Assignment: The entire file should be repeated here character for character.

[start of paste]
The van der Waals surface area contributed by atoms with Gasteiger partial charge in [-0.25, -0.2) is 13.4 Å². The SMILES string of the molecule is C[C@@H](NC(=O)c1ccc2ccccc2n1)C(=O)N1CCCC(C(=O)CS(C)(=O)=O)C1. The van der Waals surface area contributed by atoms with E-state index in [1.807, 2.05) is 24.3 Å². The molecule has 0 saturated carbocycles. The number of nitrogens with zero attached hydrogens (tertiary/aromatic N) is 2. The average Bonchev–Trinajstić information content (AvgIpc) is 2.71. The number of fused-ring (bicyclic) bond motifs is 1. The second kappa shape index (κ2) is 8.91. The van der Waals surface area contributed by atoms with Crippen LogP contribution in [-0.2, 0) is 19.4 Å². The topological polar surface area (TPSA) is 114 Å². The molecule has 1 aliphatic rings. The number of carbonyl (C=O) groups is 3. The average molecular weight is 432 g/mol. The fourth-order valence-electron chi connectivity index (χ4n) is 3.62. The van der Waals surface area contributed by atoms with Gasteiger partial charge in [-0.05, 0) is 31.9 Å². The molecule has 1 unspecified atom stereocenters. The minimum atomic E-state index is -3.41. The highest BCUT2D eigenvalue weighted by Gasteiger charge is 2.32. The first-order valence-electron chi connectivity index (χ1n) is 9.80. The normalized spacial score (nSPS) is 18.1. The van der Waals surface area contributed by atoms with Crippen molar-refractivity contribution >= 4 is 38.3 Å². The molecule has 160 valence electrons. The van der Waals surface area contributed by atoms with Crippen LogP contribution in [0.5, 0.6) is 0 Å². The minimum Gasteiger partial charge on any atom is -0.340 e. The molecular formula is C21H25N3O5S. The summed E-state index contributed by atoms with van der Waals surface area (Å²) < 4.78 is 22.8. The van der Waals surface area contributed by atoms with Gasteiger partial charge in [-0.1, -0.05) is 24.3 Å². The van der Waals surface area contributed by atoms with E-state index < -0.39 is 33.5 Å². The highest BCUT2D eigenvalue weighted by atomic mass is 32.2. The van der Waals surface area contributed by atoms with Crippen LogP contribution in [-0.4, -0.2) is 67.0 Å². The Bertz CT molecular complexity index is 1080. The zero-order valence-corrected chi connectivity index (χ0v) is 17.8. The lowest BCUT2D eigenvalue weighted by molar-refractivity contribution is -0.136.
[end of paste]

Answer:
The van der Waals surface area contributed by atoms with Gasteiger partial charge in [-0.25, -0.2) is 13.4 Å². The SMILES string of the molecule is C[C@@H](NC(=O)c1ccc2ccccc2n1)C(=O)N1CCCC(C(=O)CS(C)(=O)=O)C1. The van der Waals surface area contributed by atoms with E-state index in [1.807, 2.05) is 24.3 Å². The molecule has 0 saturated carbocycles. The number of nitrogens with zero attached hydrogens (tertiary/aromatic N) is 2. The average Bonchev–Trinajstić information content (AvgIpc) is 2.71. The number of fused-ring (bicyclic) bond motifs is 1. The second kappa shape index (κ2) is 8.91. The van der Waals surface area contributed by atoms with Crippen LogP contribution in [-0.2, 0) is 19.4 Å². The topological polar surface area (TPSA) is 114 Å². The molecule has 1 aliphatic rings. The number of carbonyl (C=O) groups is 3. The average molecular weight is 432 g/mol. The fourth-order valence-electron chi connectivity index (χ4n) is 3.62. The van der Waals surface area contributed by atoms with Gasteiger partial charge in [-0.05, 0) is 31.9 Å². The molecule has 1 unspecified atom stereocenters. The minimum atomic E-state index is -3.41. The highest BCUT2D eigenvalue weighted by Gasteiger charge is 2.32. The first-order valence-electron chi connectivity index (χ1n) is 9.80. The normalized spacial score (nSPS) is 18.1. The van der Waals surface area contributed by atoms with Crippen molar-refractivity contribution >= 4 is 38.3 Å². The molecule has 160 valence electrons. The van der Waals surface area contributed by atoms with Crippen LogP contribution in [0.5, 0.6) is 0 Å². The minimum Gasteiger partial charge on any atom is -0.340 e. The molecular formula is C21H25N3O5S. The summed E-state index contributed by atoms with van der Waals surface area (Å²) < 4.78 is 22.8. The van der Waals surface area contributed by atoms with Gasteiger partial charge in [-0.1, -0.05) is 24.3 Å². The van der Waals surface area contributed by atoms with E-state index < -0.39 is 33.5 Å². The highest BCUT2D eigenvalue weighted by atomic mass is 32.2. The van der Waals surface area contributed by atoms with Crippen LogP contribution in [-0.4, -0.2) is 67.0 Å². The Bertz CT molecular complexity index is 1080. The zero-order valence-corrected chi connectivity index (χ0v) is 17.8. The lowest BCUT2D eigenvalue weighted by molar-refractivity contribution is -0.136.